Hoping to have the maiden flight of my first electric model tomorrow, not with the 2900mah battery as planned(!) but with the 1600mah which charged up fine plus some lead in the nose to make up the weight difference. The rimfire 400 certainly produced an impressive amount of thrust when I tested it in the hanger.
Wish me luck! (And thanks again to everyone)
|Simon Chaddock||11/07/2020 01:26:12|
5737 forum posts
You friend is a Watt meter. It is plugged in between the battery and the ESC. It measures the amps, the volts and calculates the Watts. Most give the peak readings achieved as well.
With this information after a short (10 second) full power run you can determine how close the amps are to the limits of the motor, ESC and battery.
If you divide the battery capacity (Ah) by the peak current reading it will give the full power duration. It is likely to come out at no more than 1/10 hr (6 minutes). Treat what ever figure you get as a good duration limit for the first few flights. By noting how much you put back into the battery after a flight to reach full charge will give an indication of how much you actually used and thus how much longer you could fly for. It is not uncommon to be able to fly for at least double the full power duration figure with a bit of throttle management.
Powered gliders can of course stay up for much longer as they can glide power off for many times the length of the power run.
However be warned never fly so that the LiPo is exhausted. You will wreck it.
It is good practise not to go below 40% capacity. It takes a bit of trial and error to get to know what duration is acceptable.
|Richard Clark 2||11/07/2020 06:25:16|
|424 forum posts|
I would like to add a little to Simon's excellent advice
1) Nobody has mentioned flying the plane. For all I know you may have previous glow engine plane experience.
IF NOT GET SOMEBODY TO TEACH YOU. Your chance of successfully learning to fly by yourself is effectively zero.
2) Safety. Electrics can start up unexpectedly. When connecting the battery make sure the throttle is 'low', hold the plane secure, keep your hands well away from the prop.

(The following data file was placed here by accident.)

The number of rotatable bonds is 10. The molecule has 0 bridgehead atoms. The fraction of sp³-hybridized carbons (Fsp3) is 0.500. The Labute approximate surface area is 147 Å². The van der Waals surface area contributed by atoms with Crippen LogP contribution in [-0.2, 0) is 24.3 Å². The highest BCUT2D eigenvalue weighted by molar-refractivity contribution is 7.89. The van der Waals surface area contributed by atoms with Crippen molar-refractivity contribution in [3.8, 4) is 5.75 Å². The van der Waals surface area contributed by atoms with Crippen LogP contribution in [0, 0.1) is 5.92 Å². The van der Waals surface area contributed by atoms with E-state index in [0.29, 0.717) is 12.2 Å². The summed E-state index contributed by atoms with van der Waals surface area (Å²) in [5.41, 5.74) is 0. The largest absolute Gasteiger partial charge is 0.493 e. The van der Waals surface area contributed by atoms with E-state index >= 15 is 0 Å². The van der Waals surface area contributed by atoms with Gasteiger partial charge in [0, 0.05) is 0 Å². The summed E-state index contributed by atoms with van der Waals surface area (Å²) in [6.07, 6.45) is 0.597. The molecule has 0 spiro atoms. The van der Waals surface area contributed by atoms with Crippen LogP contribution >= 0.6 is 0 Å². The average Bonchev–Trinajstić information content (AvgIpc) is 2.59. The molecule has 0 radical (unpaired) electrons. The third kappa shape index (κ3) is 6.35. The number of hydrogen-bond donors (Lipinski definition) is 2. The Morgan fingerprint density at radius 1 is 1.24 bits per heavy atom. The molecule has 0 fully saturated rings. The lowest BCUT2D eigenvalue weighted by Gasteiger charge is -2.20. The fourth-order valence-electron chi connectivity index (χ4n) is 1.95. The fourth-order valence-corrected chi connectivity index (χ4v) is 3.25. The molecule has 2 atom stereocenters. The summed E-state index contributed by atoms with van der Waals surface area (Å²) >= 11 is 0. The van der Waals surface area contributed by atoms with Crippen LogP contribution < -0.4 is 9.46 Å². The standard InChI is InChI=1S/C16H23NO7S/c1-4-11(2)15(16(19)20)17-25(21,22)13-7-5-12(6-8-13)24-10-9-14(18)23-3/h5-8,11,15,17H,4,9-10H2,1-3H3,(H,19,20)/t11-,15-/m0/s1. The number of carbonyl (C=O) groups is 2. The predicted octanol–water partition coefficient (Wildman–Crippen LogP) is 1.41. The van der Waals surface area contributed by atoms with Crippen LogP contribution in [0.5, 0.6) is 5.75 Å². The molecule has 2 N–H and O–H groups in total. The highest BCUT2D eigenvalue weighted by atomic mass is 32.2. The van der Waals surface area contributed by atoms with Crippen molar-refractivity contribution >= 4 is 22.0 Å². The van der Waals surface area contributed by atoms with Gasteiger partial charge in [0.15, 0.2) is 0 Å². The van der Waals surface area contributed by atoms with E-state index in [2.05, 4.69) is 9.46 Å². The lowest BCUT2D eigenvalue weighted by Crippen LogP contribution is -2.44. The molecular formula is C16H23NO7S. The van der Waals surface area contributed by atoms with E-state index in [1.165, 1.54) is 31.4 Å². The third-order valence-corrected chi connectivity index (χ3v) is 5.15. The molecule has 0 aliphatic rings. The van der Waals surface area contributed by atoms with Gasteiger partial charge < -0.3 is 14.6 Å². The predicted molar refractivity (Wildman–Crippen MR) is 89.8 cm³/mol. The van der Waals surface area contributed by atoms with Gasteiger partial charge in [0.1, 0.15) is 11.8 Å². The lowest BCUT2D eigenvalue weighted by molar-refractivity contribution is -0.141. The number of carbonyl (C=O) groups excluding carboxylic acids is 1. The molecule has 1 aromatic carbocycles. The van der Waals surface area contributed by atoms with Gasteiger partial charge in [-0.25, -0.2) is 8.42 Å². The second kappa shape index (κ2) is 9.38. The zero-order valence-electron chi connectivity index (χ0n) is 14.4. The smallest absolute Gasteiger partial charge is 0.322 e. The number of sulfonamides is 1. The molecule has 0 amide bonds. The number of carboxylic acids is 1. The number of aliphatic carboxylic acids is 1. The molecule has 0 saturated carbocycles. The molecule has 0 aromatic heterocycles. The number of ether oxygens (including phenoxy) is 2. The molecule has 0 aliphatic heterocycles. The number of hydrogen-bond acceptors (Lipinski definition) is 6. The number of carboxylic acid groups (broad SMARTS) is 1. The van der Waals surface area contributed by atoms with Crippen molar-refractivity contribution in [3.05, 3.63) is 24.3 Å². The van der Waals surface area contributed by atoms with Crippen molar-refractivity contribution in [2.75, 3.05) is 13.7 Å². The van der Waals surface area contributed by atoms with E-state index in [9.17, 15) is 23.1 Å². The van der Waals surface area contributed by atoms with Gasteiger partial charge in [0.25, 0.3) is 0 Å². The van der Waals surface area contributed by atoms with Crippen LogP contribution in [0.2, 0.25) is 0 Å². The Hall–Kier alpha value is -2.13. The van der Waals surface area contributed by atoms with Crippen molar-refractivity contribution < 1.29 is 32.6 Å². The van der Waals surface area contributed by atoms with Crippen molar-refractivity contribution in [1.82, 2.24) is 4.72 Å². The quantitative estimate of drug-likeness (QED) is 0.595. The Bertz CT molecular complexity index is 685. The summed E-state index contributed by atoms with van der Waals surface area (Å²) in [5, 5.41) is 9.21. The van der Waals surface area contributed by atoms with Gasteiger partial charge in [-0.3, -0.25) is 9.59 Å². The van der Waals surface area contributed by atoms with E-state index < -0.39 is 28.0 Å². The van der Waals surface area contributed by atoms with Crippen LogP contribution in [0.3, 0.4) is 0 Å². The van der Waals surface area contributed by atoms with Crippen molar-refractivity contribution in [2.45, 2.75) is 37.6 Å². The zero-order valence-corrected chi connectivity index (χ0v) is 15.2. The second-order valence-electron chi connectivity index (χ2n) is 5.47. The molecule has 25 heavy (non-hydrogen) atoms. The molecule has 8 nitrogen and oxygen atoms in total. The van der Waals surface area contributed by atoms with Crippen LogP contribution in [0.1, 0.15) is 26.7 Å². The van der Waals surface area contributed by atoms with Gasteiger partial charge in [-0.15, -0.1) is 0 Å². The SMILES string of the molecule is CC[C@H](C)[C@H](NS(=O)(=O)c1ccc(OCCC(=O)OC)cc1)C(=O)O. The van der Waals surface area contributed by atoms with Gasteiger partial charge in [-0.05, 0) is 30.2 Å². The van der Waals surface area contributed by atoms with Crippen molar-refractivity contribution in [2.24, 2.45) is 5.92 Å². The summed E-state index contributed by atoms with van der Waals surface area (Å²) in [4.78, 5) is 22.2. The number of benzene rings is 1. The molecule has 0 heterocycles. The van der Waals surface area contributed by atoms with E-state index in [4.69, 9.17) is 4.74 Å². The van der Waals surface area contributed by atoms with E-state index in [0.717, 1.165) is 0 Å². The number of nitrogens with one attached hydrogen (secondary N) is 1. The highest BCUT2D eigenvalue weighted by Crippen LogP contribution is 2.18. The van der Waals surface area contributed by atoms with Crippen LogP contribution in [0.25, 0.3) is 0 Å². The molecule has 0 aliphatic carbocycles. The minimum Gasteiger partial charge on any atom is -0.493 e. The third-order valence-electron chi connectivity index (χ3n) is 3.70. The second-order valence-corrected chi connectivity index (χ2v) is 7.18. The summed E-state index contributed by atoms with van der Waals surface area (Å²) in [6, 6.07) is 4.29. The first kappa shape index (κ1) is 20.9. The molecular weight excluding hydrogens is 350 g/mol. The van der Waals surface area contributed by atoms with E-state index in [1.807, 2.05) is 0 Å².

And a few 'incidentals'.
Duration. Simon has covered it but if you don't have a wattmeter try this before you go and then recharge the battery when done so you are ready to fly for real. Secure the plane in a safe space outdoors, set the throttle to 'low'. start a timer, if there is one on the transmitter or use a stopwatch or regular clock. Slowly and steadily open and close the throttle repeatedly over a 10 to 20 second period until full speed notably deteriorates or the ESC cuts the motor, whichever is first. That's a good guide to actual in flight duration on a 'regular' powered plane. A powered glider will be more.
Battery cut out voltage. The ESC will normally cut the motor automatically when the battery is low but if you get to that state you end up with a 'forced landing without power'.
|645 forum posts|
First - Yes LiPo batteries come with a risk, we either accept it or don't use em. Mistreat them and they will hurt you, your pocket or others
Regarding callibration / ageing etc. I assume the same charger electronics / firmware are used to measure each cell voltage therefore any ageing error will affect all cells equally - ie read say 4.18 instead of 4.2v when full charged.
If this occurs across two or more batteries then you know the charger has a problem.
A few mV between LiPO cells is acceptable but say .1v or more is not and this will show up as the charger being unable to balance the cells or bring them to full voltage.
Of the chargers I have had over the last 15 years (5) any failures have been with the power input/output rather than monitoring and balancing. These are the heavy current users so get stressed more than the measuring / monitoring circuits.
Also just because a battery says you can charge it at 2 x C or even 5 x C does not mean you have to!. It is good practice to limit charging to 1C or even less, I charge 2200 mAH packs at 1.8 to 2 Amps. If the pack has been flown till there is about 40% Capacity left charging is still quick at those currents.